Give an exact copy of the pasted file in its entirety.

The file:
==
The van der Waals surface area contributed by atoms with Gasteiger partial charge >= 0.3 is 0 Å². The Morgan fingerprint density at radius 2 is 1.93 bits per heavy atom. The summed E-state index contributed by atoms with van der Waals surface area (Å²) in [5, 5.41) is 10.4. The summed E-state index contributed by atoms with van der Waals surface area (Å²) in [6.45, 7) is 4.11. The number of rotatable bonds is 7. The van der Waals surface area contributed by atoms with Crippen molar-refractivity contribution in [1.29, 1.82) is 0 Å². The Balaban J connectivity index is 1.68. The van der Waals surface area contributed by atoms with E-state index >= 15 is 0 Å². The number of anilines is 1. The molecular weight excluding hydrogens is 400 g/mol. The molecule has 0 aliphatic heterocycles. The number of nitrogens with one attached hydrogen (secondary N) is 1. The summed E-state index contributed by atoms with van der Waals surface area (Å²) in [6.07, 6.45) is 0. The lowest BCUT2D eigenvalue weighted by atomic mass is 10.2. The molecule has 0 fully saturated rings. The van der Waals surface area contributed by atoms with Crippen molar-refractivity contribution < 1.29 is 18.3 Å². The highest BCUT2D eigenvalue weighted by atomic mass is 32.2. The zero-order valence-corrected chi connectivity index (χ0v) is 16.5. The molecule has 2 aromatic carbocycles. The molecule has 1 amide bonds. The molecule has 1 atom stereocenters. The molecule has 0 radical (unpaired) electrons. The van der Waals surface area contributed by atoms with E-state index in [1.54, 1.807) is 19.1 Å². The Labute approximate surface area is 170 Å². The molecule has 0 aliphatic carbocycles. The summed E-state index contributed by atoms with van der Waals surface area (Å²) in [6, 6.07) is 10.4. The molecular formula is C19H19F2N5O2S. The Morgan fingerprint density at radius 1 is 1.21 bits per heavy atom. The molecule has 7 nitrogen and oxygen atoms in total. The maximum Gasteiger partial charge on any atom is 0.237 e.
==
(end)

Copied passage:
The van der Waals surface area contributed by atoms with Gasteiger partial charge >= 0.3 is 0 Å². The Morgan fingerprint density at radius 2 is 1.93 bits per heavy atom. The summed E-state index contributed by atoms with van der Waals surface area (Å²) in [5, 5.41) is 10.4. The summed E-state index contributed by atoms with van der Waals surface area (Å²) in [6.45, 7) is 4.11. The number of rotatable bonds is 7. The van der Waals surface area contributed by atoms with Crippen molar-refractivity contribution in [1.29, 1.82) is 0 Å². The Balaban J connectivity index is 1.68. The van der Waals surface area contributed by atoms with E-state index >= 15 is 0 Å². The number of anilines is 1. The molecular weight excluding hydrogens is 400 g/mol. The molecule has 0 aliphatic heterocycles. The number of nitrogens with one attached hydrogen (secondary N) is 1. The summed E-state index contributed by atoms with van der Waals surface area (Å²) in [6.07, 6.45) is 0. The lowest BCUT2D eigenvalue weighted by atomic mass is 10.2. The molecule has 0 fully saturated rings. The van der Waals surface area contributed by atoms with Crippen molar-refractivity contribution < 1.29 is 18.3 Å². The highest BCUT2D eigenvalue weighted by atomic mass is 32.2. The zero-order valence-corrected chi connectivity index (χ0v) is 16.5. The molecule has 2 aromatic carbocycles. The molecule has 1 amide bonds. The molecule has 1 atom stereocenters. The molecule has 0 radical (unpaired) electrons. The van der Waals surface area contributed by atoms with E-state index in [1.54, 1.807) is 19.1 Å². The Labute approximate surface area is 170 Å². The molecule has 0 aliphatic carbocycles. The summed E-state index contributed by atoms with van der Waals surface area (Å²) in [6, 6.07) is 10.4. The molecular formula is C19H19F2N5O2S. The Morgan fingerprint density at radius 1 is 1.21 bits per heavy atom. The molecule has 7 nitrogen and oxygen atoms in total. The maximum Gasteiger partial charge on any atom is 0.237 e.